2004 Denver Annual Meeting (November 7–10, 2004)

Paper No. 1
Presentation Time: 8:00 AM


SMITH, Alan G., Earth Sciences, Univ of Cambridge, Sedgwick Museum, Downing Street, Cambridge, CB2 3EQ and OGG, James G., Earth and Atmospheric Sciences, Purdue Univ, 550 Stadium Mall Drive, West Lafayette, IN 47907-2051, ags1@esc.cam.ac.uk

The Geologic Time Scale 2004 program under the guidance of Felix Gradstein, Chair of the International Commission on Stratigraphy, reviews international definitions of divisions of geologic time at their "Global boundary Stratotype Section and Point" or GSSPs; integrates stratigraphy (bio-, chemo-, magneto- and sequence-stratigraphy scales); and gives numerical ages for boundaries and major events within each stage. Except for the Carboniferous and Cambrian, which have only a single intra-system GSSP, most Paleozoic stages are defined by GSSPs. The new Ediacaran period of the uppermost Proterozoic was assigned a basal GSSP in Australia in 2004. The boundaries of all other international Precambrian eras and periods are fixed at assigned numerical ages. Most of the Paleozoic time scale is derived by combining selected radiometric ages (mainly U-Pb) with different mathematical interpolation methods (constrained optimization or CONOP, graphical correlation, and/or spline-fitting of integrated biozonations for each period). Utilization of astronomical (Milankovitch) cycles for scaling is still in its infancy within the Paleozoic.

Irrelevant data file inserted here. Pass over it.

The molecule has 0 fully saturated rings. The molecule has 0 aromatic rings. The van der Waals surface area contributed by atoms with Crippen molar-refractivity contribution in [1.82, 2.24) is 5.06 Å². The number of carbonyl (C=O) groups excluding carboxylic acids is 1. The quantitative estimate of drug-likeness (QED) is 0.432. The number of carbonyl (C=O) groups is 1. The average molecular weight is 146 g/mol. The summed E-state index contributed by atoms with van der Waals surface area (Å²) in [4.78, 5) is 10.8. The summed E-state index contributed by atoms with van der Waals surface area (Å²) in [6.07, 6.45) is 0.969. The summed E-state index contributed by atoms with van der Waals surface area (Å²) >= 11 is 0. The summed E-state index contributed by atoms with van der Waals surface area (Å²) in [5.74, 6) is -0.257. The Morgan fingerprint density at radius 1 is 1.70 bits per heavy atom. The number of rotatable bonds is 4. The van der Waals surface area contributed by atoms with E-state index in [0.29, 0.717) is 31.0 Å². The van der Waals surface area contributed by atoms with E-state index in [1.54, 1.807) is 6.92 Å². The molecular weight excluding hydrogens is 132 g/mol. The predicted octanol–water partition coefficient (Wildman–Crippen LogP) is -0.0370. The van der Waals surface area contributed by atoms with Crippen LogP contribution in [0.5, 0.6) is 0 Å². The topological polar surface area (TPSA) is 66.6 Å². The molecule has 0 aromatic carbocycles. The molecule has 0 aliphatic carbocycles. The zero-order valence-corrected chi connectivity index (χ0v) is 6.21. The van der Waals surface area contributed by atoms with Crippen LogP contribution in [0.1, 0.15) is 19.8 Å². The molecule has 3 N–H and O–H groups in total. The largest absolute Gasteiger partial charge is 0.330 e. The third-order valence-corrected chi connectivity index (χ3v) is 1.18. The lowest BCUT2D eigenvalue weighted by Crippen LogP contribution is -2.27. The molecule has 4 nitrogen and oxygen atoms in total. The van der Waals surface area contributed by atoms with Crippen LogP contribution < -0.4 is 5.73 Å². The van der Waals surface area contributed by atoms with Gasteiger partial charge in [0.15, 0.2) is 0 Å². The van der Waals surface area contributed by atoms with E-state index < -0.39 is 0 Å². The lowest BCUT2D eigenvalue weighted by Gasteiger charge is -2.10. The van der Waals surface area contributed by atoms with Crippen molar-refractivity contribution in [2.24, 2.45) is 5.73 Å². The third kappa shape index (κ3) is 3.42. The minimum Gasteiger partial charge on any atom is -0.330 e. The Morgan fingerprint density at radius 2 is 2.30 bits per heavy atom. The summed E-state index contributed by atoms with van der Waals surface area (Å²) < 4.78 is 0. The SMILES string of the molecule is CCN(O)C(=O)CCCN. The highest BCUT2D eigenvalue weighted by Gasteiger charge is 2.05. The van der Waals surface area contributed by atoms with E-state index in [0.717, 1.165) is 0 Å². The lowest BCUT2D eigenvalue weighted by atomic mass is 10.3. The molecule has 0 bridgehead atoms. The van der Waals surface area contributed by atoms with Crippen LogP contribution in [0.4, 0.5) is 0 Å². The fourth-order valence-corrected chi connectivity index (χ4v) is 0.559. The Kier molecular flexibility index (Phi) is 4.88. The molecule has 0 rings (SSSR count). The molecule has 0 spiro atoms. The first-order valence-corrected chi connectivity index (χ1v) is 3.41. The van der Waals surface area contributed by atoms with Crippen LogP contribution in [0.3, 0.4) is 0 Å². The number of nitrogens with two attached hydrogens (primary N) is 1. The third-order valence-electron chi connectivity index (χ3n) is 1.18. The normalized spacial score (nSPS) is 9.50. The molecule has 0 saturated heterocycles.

Computed ages (rounded to nearest 1 myr) for the BASES of geologic periods are:

251 Ma=Triassic (base of Mesozoic Era) 444 Ma=Silurian 299 Ma=Permian 488 Ma=Ordovician 359 Ma=Carboniferous 542 Ma=Cambrian (base of Paleozoic Era) 416 Ma=Devonian 630 Ma=Ediacaran (youngest period of Precambrian)

The compilation of GTS2004 is summarized in A Geologic Time Scale 2004 (~600 pages with summary poster, Cambridge University Press, www.cambridge.org). Summary diagrams and tables of GSSPs are on the ICS website (www.stratigraphy.org), and the source data will be accessible through the CHRONOS database system. Coordinators for the Paleozoic-Precambrian time scale include Felix Gradstein, Frits Agterberg Bruce Wardlaw, Vladimir Davydov, Michael House, Mike Melchin, Roger Cooper, Pete Sadler, John Shergold, Andrew Knoll, Wouter Bleeker and Laurence Robb.